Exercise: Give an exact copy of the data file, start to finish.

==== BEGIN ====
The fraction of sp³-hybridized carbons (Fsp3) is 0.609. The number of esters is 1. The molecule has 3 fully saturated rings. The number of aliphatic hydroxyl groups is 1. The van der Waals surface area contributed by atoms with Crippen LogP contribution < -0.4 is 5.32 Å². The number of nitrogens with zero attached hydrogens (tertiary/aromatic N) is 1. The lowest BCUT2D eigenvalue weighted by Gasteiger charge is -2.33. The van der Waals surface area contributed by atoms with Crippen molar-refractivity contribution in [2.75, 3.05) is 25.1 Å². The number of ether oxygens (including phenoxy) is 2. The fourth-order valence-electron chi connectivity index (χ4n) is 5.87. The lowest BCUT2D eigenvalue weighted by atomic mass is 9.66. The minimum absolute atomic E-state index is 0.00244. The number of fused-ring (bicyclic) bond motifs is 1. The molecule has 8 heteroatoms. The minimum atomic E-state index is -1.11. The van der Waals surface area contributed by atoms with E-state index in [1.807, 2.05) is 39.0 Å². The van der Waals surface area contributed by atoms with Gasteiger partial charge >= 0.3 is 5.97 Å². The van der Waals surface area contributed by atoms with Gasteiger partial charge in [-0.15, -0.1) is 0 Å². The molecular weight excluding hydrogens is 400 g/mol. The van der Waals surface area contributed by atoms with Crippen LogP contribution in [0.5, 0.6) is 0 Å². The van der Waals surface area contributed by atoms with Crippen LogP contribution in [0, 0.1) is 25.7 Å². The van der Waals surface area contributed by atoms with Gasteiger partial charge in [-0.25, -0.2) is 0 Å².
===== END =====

The fraction of sp³-hybridized carbons (Fsp3) is 0.609. The number of esters is 1. The molecule has 3 fully saturated rings. The number of aliphatic hydroxyl groups is 1. The van der Waals surface area contributed by atoms with Crippen LogP contribution < -0.4 is 5.32 Å². The number of nitrogens with zero attached hydrogens (tertiary/aromatic N) is 1. The lowest BCUT2D eigenvalue weighted by Gasteiger charge is -2.33. The van der Waals surface area contributed by atoms with Crippen molar-refractivity contribution in [2.75, 3.05) is 25.1 Å². The number of ether oxygens (including phenoxy) is 2. The fourth-order valence-electron chi connectivity index (χ4n) is 5.87. The lowest BCUT2D eigenvalue weighted by atomic mass is 9.66. The minimum absolute atomic E-state index is 0.00244. The number of fused-ring (bicyclic) bond motifs is 1. The molecule has 8 heteroatoms. The minimum atomic E-state index is -1.11. The van der Waals surface area contributed by atoms with E-state index in [1.807, 2.05) is 39.0 Å². The van der Waals surface area contributed by atoms with Gasteiger partial charge >= 0.3 is 5.97 Å². The van der Waals surface area contributed by atoms with Gasteiger partial charge in [-0.15, -0.1) is 0 Å². The molecular weight excluding hydrogens is 400 g/mol. The van der Waals surface area contributed by atoms with Crippen LogP contribution in [0.5, 0.6) is 0 Å². The van der Waals surface area contributed by atoms with Crippen LogP contribution in [0, 0.1) is 25.7 Å². The van der Waals surface area contributed by atoms with Gasteiger partial charge in [-0.25, -0.2) is 0 Å².